(II) for any request described in clause (ii)(II) or (III) of this subparagraph for the first two hours of search time or for the first one hundred pages of duplication.

(v) No agency may require advance payment of any fee unless the requester has previously failed to pay fees in a timely fashion, or the agency has determined that the fee will exceed $250.

(vi) Nothing in this subparagraph shall supersede fees chargeable under a statute specifically providing for setting the level of fees for particular types of records. (vii) In any action by a requester regarding the waiver of fees under this section, the court shall determine the matter de novo: Provided, that the court's review of the matter shall be limited to the record before the agency.

(B) On complaint, the district court of the United States in the district in which the complainant resides, or has his principal place of business, or in which the agency records are situated, or in the District of Columbia, has jurisdiction to enjoin the agency from withholding agency records and to order the production of any agency records improperly withheld from the complainant. In such a case the court shall determine the matter de novo, and may examine the contents of such agency records in camera to determine whether such records or any part thereof shall be withheld under any of the exemptions set forth in subsection (b) of this section, and the burden is on the agency to sustain its action.

(C) Notwithstanding any other provision of law, the defendant shall serve an answer or otherwise plead to any complaint made under this subsection within thirty days after service upon the defendant of the pleading in which such complaint is made, unless the court otherwise directs for good cause shown.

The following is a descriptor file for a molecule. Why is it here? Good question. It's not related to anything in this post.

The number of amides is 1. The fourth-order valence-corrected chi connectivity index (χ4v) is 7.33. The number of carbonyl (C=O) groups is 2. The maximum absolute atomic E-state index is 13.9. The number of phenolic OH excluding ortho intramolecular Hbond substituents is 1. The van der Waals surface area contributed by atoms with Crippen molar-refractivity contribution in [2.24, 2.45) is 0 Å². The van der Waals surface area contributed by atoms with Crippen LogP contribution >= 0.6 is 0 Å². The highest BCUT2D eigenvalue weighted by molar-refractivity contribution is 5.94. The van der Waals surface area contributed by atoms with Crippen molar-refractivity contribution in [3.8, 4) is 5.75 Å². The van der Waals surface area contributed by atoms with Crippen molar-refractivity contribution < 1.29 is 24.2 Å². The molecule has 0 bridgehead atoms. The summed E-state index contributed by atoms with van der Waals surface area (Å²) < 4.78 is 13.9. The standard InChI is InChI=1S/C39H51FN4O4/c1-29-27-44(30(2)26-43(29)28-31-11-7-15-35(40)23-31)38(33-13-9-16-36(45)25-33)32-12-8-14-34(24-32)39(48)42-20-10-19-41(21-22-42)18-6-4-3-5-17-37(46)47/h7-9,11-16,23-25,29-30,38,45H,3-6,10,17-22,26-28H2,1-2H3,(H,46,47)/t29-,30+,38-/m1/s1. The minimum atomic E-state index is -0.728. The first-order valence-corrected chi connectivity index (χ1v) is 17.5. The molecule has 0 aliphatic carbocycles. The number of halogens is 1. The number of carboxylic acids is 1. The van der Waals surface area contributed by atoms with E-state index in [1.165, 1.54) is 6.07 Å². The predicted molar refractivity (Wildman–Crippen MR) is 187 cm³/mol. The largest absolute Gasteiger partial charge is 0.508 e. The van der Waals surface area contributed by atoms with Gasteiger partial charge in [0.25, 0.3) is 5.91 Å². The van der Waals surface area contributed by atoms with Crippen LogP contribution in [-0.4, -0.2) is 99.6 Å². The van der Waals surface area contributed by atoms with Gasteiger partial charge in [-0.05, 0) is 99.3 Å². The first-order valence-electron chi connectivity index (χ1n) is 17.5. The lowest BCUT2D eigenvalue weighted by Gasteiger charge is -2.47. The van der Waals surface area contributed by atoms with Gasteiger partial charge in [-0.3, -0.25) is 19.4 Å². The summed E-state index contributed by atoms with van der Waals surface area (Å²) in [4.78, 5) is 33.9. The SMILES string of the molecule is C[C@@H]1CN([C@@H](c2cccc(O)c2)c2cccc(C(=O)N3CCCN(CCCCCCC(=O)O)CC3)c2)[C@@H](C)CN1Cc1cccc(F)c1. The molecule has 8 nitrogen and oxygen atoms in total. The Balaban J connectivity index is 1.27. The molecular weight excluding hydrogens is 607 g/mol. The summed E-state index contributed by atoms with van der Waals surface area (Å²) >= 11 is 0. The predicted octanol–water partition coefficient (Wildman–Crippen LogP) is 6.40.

(D) [Except as to cases the court considers of greater importance, proceedings before the district court, as authorized by this subsection, and appeals therefrom, take precedence on the docket over all cases and shall be assigned for hearing and trial or for argument at the earliest practicable date and expedited in every way.] Repealed. Pub. L. 98-620, Title IV, 402(2), Nov. 8, 1984, 98 Stat. 3335, 3357.

(E) The court may assess against the United States reasonable attorney fees and other litigation costs reasonably incurred in any case under this section in which the complainant has substantially prevailed.

(F) Whenever the court orders the production of any agency records improperly withheld from the complainant and assesses against the United States reasonable attorney fees and other litigation costs, and the court additionally issues a written finding that the circumstances surrounding the withholding raise questions whether agency personnel acted arbitrarily or capriciously with respect to the withholding, the Special Counsel shall promptly initiate a proceeding to determine whether disciplinary action is warranted against the officer or employee who was primarily responsible for the withholding. The Special Counsel, after investigation and consideration of the evidence submitted, shall submit his findings and recommendations to the administrative authority of the agency concerned and shall send copies of the findings and recommendations to the officer or employee or his representative. The administrative authority shall take the corrective action that the Special Counsel recommends.

(G) In the event of noncompliance with the order of the court, the district court may punish for contempt the responsible employee, and in the case of a uniformed service, the responsible member.

(5) Each agency having more than one member shall maintain and make available for public inspection a record of the final votes of each member in every agency proceeding.

(6)(A) Each agency, upon any request for records made under paragraph (1), (2), or (3) of this subsection, shall--

(i) determine within ten days (excepting Saturdays, Sundays, and legal public holidays) after the receipt of any such request whether to comply with such request and shall immediately notify the person making such request of such determination and the reasons therefor, and of the right of such person to appeal to the head of the agency any adverse determination; and